We wish to announce changes in the way the Home Office handles certain types of project licence application made under the Animals (Scientific Procedures) Act 1986.
The types of application in question are publicly recorded as being automatically referred to the Animal Procedures Committee (APC) for advice, before decisions are taken by or on behalf of the Secretary of State. For some types this is in accordance with pledges given when the 1986 Act was passing through Parliament, while others are referred through arrangements agreed subsequently. Details are set out in various APC annual reports laid before this House.
The APC has recently been considering which applications should be referred to it in future, and the chairman has put a number of recommendations to us.
The APC recommends that three types of application, on which it is currently committed to give advice, no longer need to be among those listed as routinely referred to it. First, it no longer sees value in considering applications to use terminally anaesthetised rats for microsurgery training, since such cases are few and usually raise no particularly difficult or contentious issues. Secondly, it now sees no point in including in the automatic referral category applications to test tobacco products, since the established policy and practice has long been not to license such testing. (Tobacco is used in licensed animal studies investigating diseases, but its use in such cases is not itself regarded as a reason for referral.) Thirdly, the requirement to refer applications to test finished cosmetic products and ingredients has been similarly overtaken, in that the industry has agreed to make no further applications for this purpose, as it is Home Office policy not to license it.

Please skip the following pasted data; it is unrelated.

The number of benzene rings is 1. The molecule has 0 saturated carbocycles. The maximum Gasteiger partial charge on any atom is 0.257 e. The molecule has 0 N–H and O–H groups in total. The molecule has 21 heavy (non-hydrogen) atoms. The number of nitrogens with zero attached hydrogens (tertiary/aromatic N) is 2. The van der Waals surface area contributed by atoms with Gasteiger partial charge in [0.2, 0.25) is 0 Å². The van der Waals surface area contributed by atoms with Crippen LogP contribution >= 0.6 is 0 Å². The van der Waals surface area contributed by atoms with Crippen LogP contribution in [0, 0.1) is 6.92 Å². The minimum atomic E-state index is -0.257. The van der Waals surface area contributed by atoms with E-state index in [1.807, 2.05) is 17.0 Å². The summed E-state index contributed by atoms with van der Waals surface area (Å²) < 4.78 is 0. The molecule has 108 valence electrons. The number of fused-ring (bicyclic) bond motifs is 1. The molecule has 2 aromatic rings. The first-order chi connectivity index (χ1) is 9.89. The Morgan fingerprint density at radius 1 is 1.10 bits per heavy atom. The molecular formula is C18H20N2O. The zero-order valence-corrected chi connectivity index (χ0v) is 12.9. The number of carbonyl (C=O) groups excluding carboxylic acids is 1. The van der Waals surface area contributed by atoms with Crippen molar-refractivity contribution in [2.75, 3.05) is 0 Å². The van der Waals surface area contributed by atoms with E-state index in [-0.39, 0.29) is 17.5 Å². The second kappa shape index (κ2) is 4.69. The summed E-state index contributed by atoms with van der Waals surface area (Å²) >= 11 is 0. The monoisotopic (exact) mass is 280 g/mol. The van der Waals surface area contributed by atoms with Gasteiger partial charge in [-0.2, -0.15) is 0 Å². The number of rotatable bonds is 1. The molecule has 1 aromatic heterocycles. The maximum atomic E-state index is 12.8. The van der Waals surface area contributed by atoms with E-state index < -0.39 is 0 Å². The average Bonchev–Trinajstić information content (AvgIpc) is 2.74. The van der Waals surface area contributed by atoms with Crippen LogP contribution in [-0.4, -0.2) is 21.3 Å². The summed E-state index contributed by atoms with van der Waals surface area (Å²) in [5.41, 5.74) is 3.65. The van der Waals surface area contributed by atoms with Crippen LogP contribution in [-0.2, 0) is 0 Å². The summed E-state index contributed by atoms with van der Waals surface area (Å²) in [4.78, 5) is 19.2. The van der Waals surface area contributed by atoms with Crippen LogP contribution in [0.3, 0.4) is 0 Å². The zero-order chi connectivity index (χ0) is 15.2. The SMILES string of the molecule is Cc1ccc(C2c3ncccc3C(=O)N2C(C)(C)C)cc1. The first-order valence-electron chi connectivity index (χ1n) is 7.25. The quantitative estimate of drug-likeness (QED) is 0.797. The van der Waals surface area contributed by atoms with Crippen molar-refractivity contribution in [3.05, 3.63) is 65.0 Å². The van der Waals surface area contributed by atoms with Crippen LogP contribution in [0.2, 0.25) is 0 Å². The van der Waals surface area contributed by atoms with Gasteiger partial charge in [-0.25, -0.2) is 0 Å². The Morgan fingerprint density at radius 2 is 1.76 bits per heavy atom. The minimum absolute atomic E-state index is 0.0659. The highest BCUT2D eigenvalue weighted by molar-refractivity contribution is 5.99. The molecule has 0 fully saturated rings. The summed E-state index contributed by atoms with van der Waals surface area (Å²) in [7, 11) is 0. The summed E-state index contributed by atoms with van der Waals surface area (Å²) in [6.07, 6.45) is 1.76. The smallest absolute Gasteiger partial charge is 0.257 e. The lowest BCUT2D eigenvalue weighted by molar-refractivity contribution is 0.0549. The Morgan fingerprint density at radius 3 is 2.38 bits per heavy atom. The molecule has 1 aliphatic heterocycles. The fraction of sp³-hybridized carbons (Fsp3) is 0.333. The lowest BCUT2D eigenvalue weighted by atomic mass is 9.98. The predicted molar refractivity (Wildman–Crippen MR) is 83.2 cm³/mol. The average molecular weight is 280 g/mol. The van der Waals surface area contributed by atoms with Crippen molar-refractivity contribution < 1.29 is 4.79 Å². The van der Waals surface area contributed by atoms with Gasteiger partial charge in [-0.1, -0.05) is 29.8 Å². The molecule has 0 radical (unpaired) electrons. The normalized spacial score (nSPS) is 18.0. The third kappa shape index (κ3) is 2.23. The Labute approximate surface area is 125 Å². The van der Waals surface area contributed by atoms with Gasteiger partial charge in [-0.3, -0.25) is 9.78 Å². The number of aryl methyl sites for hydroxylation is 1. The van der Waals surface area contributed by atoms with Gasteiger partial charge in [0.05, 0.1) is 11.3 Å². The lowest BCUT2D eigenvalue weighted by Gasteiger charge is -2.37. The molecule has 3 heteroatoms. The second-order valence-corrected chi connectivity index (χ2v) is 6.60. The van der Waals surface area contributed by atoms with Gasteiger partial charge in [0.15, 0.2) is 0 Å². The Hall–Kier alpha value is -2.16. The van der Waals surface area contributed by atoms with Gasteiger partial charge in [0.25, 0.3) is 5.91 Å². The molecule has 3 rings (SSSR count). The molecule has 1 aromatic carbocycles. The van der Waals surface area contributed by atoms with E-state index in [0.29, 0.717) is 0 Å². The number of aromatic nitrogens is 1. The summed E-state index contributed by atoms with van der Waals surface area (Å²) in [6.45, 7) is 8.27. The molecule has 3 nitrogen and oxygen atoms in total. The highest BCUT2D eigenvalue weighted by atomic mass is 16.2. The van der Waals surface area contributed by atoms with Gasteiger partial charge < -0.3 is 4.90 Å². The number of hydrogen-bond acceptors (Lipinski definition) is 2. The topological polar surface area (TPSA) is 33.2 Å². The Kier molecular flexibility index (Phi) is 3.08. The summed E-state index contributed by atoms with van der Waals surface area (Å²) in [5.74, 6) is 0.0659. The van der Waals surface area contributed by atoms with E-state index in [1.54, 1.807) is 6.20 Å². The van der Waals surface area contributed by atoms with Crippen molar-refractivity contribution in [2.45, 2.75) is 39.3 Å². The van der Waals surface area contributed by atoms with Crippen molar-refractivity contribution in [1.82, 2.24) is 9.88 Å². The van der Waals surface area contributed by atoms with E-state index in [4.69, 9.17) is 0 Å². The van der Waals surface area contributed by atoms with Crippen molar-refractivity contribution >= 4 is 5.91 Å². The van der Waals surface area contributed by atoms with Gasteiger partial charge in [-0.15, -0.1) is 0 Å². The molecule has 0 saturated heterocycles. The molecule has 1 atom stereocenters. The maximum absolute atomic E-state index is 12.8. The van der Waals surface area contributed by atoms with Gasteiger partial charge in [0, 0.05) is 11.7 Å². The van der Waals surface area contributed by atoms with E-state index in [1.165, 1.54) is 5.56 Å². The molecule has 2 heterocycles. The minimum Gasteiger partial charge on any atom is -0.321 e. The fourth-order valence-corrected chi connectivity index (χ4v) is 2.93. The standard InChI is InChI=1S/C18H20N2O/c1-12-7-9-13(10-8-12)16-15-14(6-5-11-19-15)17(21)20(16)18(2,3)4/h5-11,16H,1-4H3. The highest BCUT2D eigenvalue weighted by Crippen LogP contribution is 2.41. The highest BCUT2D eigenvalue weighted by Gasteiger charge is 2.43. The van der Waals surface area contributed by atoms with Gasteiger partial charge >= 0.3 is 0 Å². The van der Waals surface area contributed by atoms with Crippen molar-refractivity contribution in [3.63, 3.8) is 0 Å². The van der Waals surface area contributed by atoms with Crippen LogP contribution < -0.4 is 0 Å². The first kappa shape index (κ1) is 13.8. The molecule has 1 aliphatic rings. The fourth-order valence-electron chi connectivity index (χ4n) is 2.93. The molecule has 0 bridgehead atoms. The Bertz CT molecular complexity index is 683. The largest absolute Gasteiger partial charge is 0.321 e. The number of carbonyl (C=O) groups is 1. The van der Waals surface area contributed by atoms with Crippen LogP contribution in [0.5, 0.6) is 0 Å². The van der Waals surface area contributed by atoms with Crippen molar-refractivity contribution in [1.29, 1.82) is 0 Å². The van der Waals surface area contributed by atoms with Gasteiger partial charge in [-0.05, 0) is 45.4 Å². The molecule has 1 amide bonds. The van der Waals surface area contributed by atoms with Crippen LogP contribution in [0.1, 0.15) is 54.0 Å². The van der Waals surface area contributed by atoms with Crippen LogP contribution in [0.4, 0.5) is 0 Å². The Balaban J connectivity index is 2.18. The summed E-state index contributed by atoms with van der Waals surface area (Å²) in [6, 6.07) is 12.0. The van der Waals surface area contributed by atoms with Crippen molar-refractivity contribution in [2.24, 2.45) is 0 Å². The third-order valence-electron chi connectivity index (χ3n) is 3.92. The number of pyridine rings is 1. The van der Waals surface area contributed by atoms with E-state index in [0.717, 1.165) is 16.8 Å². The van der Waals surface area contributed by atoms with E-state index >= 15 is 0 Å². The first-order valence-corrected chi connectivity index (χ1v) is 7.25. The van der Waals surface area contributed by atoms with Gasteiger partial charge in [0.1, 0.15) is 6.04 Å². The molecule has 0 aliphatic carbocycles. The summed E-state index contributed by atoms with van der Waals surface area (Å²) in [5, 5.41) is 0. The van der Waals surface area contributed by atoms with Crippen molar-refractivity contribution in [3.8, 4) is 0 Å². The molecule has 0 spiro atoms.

We have accepted the APC's recommendations as regards all these types of applications. They will with immediate effect no longer be regarded as ones to be automatically referred or to be recorded in that category. This change will make no significant or practical difference, other than saving processing time in the microsurgery training cases and avoiding unproductive use of Home Office and APC resources.
The APC has also recommended that it should continue its current practice of advising on all the other applications which are by agreement referred to it as a matter of course. These are applications to use wild caught non-human primates, and to use any non-human primates in scientific procedures of substantial severity. It also wishes to keep the requirement that it should offer advice on applications of any kind raising novel or controversial issues, or giving rise to serious concerns. Although there are relatively few of these applications, they are all of high or potentially high public concern. We fully accept that they should continue to be referred to the APC before licensing decisions are taken.
Finally, the APC has indicated its view that it could usefully see other project licence applications, although it could consider only a very small number each year and is mindful of the need not to hold up unduly the processing of applications. Which additional applications it should be asked to advise on is a matter to be discussed further between the Home Office and the APC. Once that has been settled, we will make a further statement.